6 Blondes are popular

Yet another myth made popular by movies and TV shows is that of the popular blonde girl. Whether it’s about high school students or a supporting character in an action movie, blondes always seem to be extremely popular and social. For some reason, these stereotypes found their way outside the screen and into real life where even for reasons unknown to them, people consider blondes to be popular.

5 They are self-centered

We mentioned earlier how rare blondes are, especially those with brightly colored eyes. Well, it seems that because of their popularity, they are often perceived as self-centered and narcissistic, which isn’t really the case. Nevertheless, this stereotype has lead to people seeing blondes as conceited, which forces them to deal with holstility and anger without any fault of their own.

4 Blondes are privileged

Another interesting stereotype is that of the priviledged blonde. For some reason, people sometimes think that blondes have aristocratic backgrounds and that they have a different social status than most. Again, this is mostly because of the many big-screen productions depicting blondes as being rich and priviledged, with very little basis in real life. This also leads people to believe that because of their position, blondes wouldn’t be able to look after themselves properly.

3 They are promiscuous

People also consider blondes to be promiscuous based on nothing but their own insecurities. This might be because of how poorly blondes are represented in movies and TV productions where they only serve as eye-candy or as supporting roles for the male leads. Because of how attractive most of these actresses are, people will also presume that this is how most women are in real life, an issue that blondes have had to deal with since the days of Marilyn Monroe.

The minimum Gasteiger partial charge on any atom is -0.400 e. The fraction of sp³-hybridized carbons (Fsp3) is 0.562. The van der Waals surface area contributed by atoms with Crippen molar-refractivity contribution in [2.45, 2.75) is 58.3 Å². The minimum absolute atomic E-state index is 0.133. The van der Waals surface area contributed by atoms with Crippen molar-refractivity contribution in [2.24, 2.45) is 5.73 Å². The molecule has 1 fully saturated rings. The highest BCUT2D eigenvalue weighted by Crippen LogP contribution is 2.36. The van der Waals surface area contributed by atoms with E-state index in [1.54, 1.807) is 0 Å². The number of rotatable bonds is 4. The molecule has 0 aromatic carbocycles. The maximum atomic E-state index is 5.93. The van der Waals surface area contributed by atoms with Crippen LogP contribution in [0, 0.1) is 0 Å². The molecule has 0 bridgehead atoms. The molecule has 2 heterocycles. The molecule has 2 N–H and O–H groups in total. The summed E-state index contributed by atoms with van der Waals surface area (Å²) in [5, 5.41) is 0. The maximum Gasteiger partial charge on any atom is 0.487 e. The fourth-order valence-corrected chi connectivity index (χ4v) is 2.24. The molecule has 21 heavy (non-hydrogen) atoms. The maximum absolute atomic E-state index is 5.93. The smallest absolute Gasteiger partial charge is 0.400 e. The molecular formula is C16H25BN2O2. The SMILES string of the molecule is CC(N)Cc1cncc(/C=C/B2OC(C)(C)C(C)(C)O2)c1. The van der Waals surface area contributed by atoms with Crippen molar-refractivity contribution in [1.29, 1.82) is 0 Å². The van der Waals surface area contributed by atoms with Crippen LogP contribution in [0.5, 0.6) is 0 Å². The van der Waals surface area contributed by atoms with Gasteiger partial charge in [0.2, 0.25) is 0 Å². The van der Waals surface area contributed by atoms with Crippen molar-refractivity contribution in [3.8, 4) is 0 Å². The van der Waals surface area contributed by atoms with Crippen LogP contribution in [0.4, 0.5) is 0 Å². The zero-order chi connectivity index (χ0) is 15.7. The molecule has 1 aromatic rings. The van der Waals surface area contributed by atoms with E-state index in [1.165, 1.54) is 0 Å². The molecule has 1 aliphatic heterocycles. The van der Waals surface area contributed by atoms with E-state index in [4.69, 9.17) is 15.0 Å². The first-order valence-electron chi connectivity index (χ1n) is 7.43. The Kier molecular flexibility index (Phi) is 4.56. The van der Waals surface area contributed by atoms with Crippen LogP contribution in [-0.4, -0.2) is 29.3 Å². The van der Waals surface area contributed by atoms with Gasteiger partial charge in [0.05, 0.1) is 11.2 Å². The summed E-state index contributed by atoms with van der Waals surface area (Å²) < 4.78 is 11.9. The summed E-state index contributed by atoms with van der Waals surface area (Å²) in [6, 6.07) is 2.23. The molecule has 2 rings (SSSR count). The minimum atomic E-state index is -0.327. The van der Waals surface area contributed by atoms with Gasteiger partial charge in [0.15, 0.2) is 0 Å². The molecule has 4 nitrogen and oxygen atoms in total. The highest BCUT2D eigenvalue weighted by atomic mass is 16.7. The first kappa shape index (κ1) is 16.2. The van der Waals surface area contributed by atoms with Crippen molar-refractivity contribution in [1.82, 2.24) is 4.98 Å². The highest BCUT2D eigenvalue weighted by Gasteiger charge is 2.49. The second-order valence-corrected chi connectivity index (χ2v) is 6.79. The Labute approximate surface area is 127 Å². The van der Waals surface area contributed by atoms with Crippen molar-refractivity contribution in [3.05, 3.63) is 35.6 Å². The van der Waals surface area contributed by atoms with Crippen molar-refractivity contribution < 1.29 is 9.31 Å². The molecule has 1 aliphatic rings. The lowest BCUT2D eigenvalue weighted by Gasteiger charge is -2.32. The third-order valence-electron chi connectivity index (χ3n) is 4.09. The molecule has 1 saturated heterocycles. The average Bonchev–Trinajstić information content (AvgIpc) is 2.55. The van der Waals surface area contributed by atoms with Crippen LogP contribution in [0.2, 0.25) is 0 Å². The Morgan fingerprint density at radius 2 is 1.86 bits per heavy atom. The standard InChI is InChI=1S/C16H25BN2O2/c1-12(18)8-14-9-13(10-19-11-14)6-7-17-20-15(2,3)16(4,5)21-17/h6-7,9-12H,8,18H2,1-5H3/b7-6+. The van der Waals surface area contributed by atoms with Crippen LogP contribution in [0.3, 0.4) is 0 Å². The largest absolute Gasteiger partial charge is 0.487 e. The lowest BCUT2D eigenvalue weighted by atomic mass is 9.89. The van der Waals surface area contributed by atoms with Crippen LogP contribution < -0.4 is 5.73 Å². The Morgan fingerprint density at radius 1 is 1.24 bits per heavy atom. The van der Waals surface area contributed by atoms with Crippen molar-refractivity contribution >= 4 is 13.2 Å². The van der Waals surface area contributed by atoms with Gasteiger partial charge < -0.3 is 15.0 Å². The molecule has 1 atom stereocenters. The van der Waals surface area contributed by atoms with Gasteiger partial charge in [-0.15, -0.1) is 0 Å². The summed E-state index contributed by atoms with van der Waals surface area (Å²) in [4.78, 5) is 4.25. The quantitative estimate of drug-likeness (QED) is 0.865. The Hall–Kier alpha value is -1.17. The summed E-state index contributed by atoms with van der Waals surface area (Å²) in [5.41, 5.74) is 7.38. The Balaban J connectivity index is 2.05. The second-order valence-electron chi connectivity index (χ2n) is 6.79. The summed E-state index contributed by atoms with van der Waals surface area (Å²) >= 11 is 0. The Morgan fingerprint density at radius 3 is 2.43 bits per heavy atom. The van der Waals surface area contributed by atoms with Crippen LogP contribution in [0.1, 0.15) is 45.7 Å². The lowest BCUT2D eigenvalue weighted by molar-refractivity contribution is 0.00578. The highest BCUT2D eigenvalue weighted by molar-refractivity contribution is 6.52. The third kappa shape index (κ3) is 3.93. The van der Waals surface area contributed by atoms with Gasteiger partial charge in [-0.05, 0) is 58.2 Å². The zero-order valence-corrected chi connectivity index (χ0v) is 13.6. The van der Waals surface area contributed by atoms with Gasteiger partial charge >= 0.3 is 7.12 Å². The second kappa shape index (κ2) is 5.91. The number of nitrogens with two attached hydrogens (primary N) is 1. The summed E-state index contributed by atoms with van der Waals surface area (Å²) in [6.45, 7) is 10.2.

2 Blondes are attractive

Although there are plenty of unattractive blondes out there, the ones people seem to always focus are always more than average in the looks department. Be them singers, movie stars, or socialites, it seems that people have this preconceived notion that famous blondes are all attractive. Again, this myth is constantly being perpetuated by our society be it voluntarily or not, and the fact that women will sometimes dye their hair blonde to make themselves prettier certainly doesn’t help.

1 Blonde girls are stupid

This is perhaps the most widespread and popular stereotype that blondes have to deal with. For some reason, people have this preconceived belief that blondes are dumber than your average woman, a myth that has ancient origins actually. It is believed that this stereotype was started by ancient Romans who viewed their Germanic neighbors to the north as being savage and barbaric. Because most of these people had blond hair, it was just a matter of time until the stereotype of the dumb blonde person appeared, a stereotype that is alive and well to this day.

How to become a stereotypical dumb blonde

How to become a stereotypical dumb blonde

How to become a stereotypical dumb blonde

How to become a stereotypical dumb blonde

How to become a stereotypical dumb blonde

Blonde stereotypes are stereotypes of blond-haired women. Wikipedia

Blonde jokes are a joke cycle based on a stereotype of a dumb blonde woman. These jokes about people, generally women, who have blonde hair serve as a form of blonde versus brunette rivalry. Wikipedia

How to become a stereotypical dumb blonde

Rivalry—whether real, imagined, or fictional—between women with blond hair and those with brown hair. (The color of brown hair is often called brunette). Wikipedia